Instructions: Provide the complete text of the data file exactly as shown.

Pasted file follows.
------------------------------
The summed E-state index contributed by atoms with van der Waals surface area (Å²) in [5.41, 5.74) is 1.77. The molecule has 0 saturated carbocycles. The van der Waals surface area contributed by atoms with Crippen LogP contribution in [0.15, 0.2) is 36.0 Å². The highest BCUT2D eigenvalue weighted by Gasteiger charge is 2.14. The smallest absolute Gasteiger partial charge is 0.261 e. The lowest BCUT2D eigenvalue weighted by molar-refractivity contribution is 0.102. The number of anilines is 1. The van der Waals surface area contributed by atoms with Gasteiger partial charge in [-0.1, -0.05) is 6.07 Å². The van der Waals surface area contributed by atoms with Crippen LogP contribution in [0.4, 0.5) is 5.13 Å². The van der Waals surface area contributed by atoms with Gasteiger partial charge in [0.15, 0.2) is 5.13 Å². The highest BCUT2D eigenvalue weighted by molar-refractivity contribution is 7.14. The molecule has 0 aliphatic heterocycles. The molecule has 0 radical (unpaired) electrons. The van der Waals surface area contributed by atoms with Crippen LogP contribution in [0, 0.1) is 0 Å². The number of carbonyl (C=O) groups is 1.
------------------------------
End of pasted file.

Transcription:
The summed E-state index contributed by atoms with van der Waals surface area (Å²) in [5.41, 5.74) is 1.77. The molecule has 0 saturated carbocycles. The van der Waals surface area contributed by atoms with Crippen LogP contribution in [0.15, 0.2) is 36.0 Å². The highest BCUT2D eigenvalue weighted by Gasteiger charge is 2.14. The smallest absolute Gasteiger partial charge is 0.261 e. The lowest BCUT2D eigenvalue weighted by molar-refractivity contribution is 0.102. The number of anilines is 1. The van der Waals surface area contributed by atoms with Gasteiger partial charge in [-0.1, -0.05) is 6.07 Å². The van der Waals surface area contributed by atoms with Crippen LogP contribution in [0.4, 0.5) is 5.13 Å². The van der Waals surface area contributed by atoms with Gasteiger partial charge in [0.15, 0.2) is 5.13 Å². The highest BCUT2D eigenvalue weighted by molar-refractivity contribution is 7.14. The molecule has 0 aliphatic heterocycles. The molecule has 0 radical (unpaired) electrons. The van der Waals surface area contributed by atoms with Crippen LogP contribution in [0, 0.1) is 0 Å². The number of carbonyl (C=O) groups is 1.